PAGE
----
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Subject: Re: [tm-pubsubj-comment] Fwd : On "prohibition" of XTM and URNs

Lars Marius Garshol wrote:

> * Lars Marius Garshol
> |
> | Just a small nit: URN schemes which are not registered should have
> | names beginning with 'x-'. I'm guessing that yours is not
> | registered. :)
> * Murray Altheim
> | 
> | That's only if one accepts the dictates of authority. :-) I look
> | around me on the web and see most don't follow x-, simply because
> | those In Control have made it neigh impossible to register URN
> | schemes. While at Sun we had a hell of time getting "urn:sun"
> | (or Bill Smith with "urn:oasis", if I remember correctly).
> Sure, but it doesn't cost much to stick that little 'x-' in front and
> be compliant. To use a Kantian argument: what if everyone were to do
> this? URNs wouldn't work very well any more, would they?

Maybe I'm just being obtuse, but most of the URN schemes I've seen
don't have that "x-" and so long as the naming authority is going
to make it impossible to create non-x domains (as apart from the
DNS where there are millions) I guess I'm simply in protest. From
what I heard at Sun (from those trying to gain a registered domain)
the idea is that there'd only be dozens of domains, not thousands.
That's not going to work. I want my own domain. I suppose I protest
"x-" because it's sort of like "alt." on usenet. I'd they'd made
it "urn:x:" rather than "x-urn:" this might seem different (what's
really in a name anyway?).

> * Lars Marius Garshol
> |
> | Exactly, hence in part our preference for making the indicators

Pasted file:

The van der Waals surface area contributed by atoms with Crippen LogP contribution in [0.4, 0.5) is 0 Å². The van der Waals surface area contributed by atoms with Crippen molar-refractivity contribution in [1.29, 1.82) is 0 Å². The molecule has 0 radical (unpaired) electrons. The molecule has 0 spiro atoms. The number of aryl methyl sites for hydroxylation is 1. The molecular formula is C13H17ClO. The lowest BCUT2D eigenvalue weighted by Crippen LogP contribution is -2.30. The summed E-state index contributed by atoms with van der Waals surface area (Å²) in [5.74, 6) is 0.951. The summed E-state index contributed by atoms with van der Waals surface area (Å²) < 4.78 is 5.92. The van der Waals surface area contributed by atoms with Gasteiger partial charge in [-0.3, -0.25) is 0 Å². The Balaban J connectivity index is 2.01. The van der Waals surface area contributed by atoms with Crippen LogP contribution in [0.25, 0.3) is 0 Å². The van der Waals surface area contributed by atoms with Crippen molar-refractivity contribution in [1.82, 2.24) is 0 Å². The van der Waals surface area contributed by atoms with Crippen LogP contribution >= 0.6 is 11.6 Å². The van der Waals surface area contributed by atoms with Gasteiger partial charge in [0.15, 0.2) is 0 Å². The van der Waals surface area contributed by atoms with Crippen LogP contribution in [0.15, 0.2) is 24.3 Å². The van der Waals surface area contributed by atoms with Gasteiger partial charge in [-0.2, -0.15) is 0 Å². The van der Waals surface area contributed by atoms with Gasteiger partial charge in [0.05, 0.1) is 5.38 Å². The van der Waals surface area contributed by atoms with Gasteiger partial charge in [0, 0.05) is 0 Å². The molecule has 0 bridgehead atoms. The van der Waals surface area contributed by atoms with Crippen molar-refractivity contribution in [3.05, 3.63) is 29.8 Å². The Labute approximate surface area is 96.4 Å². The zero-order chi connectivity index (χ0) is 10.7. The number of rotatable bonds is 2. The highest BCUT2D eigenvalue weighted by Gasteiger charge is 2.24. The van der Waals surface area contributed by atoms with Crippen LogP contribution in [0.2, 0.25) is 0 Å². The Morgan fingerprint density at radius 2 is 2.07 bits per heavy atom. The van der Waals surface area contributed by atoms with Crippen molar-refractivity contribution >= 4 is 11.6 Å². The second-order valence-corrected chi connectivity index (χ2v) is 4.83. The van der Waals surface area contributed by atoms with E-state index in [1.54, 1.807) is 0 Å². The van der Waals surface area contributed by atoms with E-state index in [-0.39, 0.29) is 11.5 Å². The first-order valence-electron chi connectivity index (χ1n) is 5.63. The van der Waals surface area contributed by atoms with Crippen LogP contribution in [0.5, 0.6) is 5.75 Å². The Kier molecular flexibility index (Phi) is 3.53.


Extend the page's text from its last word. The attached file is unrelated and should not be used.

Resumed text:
> | themselves HTML with optional metadata in XTM/RDF.
> * Murray Altheim
> |
> | or XHTML. 
> Some people like that. I'm not too keen on it myself.

It's XML. That to me is a big deal. In Ceryle I deal with HTML
as plain text, XHTML as XML.

> | A web page is full of potential URIs-as-PSIs. There needs to be
> | a simple way of designating which IDs on the page are those URIs,
> Does there? I'm not at all sure this is needed. Assuming you could do
> this, what would it give you? As far as I can tell it wouldn't give
> you anything at all, since the only thing a processor would be able to
> discover lots of instances of "URI X is the identifier of some
> subject".  
> As long as that's all you know about the subject you don't really know
> anything. If you sent out a robot and found 2 million of these you'd
> basically have a mess. :)

No, you'd have the Semantic Web.

There's my proposal of using <meta> elements to contain enough
information to make that not a problem. You'd harvest 2 million
XHTML elements with enough metadata to actually form the basis
of the "Semantic Web," which would then be a practical possibility,
whereas the W3C thinks they're going to get people to stick RDF
on their web pages. Good luck.

      <link rel="schema.DC" href="http://purl.org/dc/elements/1.1/"; />
      <title>Transportation PSIs</title>
    <p id="railroads">
    <meta name="DC.Subject"
          scheme="http://www.oasis-open/registries/psi/"; />
      <b>Railroads</b><br />
      This Published Subject Identifier (PSI) indicates the subject
      of railroads, those big thingies that run on steel tracks,
      sometimes demolishing anything standing in its way.

I *can* imagine web authors doing something like that, and it would
be harvestable. It uses all the best of our existing technologies;
we already have what we need. The rest is marketing hype to gain
funding for new work, IMO (there's an article related to this
subject re: funding for AI in Red Herring this month).


[AMX] Augmented Metadata in XHTML, Neocortext.Net Working Draft
   Murray Altheim, Sean Palmer, 10 May 2002
   See: http://www.altheim.com/specs/meta/NOTE-xhtml-augmeta.html
Murray Altheim                  <http://kmi.open.ac.uk/people/murray/>
Knowledge Media Institute
The Open University, Milton Keynes, Bucks, MK7 6AA, UK

      One of the sad things about corporations is that despite
      their name they have no corpora, no body responsible for
      their actions. They are therefore free to do whatever is
      the will of those who control them, and can transmogrify
      as necessary, like ghosts, to thwart those who might try.

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